There is much to be worried about when one considers the role racial discrimination plays in delivering the death penalty.  Scholars are newly looking to the way that the race of homicide victims, instead of the defendants, shape outcomes.  It turns out a disproportionate number of people who are executed under the death penalty have been convicted of murdering a white person (Amnesty International):

“[H]olding all other factors constant,” Amnesty International summarizes, “the single most reliable predictor of whether someone will be sentenced to death is the race of the victim.”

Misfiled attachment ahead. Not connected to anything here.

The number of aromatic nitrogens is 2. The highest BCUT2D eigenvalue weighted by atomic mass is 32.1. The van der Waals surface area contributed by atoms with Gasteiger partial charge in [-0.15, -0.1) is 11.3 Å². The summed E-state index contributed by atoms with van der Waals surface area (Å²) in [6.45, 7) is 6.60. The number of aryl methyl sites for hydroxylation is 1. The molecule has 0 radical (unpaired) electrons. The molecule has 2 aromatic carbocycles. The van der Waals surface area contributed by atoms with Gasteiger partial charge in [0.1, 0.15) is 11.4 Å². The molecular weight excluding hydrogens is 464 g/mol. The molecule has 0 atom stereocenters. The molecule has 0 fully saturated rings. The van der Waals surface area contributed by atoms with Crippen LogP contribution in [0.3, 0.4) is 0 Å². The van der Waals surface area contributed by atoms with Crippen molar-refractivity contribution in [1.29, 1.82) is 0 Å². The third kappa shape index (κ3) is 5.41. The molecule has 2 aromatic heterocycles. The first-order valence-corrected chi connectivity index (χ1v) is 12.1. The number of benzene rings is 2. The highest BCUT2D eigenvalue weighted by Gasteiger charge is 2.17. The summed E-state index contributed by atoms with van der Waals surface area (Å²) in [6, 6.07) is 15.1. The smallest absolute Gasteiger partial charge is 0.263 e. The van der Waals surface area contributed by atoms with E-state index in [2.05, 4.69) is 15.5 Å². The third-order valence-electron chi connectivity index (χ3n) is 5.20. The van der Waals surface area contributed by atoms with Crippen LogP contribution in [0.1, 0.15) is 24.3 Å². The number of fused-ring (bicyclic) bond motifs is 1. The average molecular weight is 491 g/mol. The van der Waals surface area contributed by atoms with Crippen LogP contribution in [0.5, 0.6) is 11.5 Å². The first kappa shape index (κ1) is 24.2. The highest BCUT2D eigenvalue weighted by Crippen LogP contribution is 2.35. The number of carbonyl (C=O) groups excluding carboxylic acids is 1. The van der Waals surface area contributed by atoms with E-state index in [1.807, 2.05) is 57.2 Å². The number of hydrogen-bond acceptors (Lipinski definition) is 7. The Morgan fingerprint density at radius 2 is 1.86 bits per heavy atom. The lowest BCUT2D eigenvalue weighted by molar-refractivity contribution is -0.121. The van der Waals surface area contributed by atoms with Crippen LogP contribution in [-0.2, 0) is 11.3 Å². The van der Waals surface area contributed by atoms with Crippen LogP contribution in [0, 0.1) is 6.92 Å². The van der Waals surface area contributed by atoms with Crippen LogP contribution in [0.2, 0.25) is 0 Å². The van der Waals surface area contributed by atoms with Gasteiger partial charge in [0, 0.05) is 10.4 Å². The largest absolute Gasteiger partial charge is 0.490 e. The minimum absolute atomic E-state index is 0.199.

Originally posted in 2010. Re-posted in solidarity with the African American community; regardless of the truth of the Martin/Zimmerman confrontation, it’s hard not to interpret the finding of not-guilty as anything but a continuance of the criminal justice system’s failure to ensure justice for young Black men.

Lisa Wade is a professor of sociology at Occidental College and the co-author of Gender: Ideas, Interactions, Institutions. You can follow her on Twitter and Facebook.
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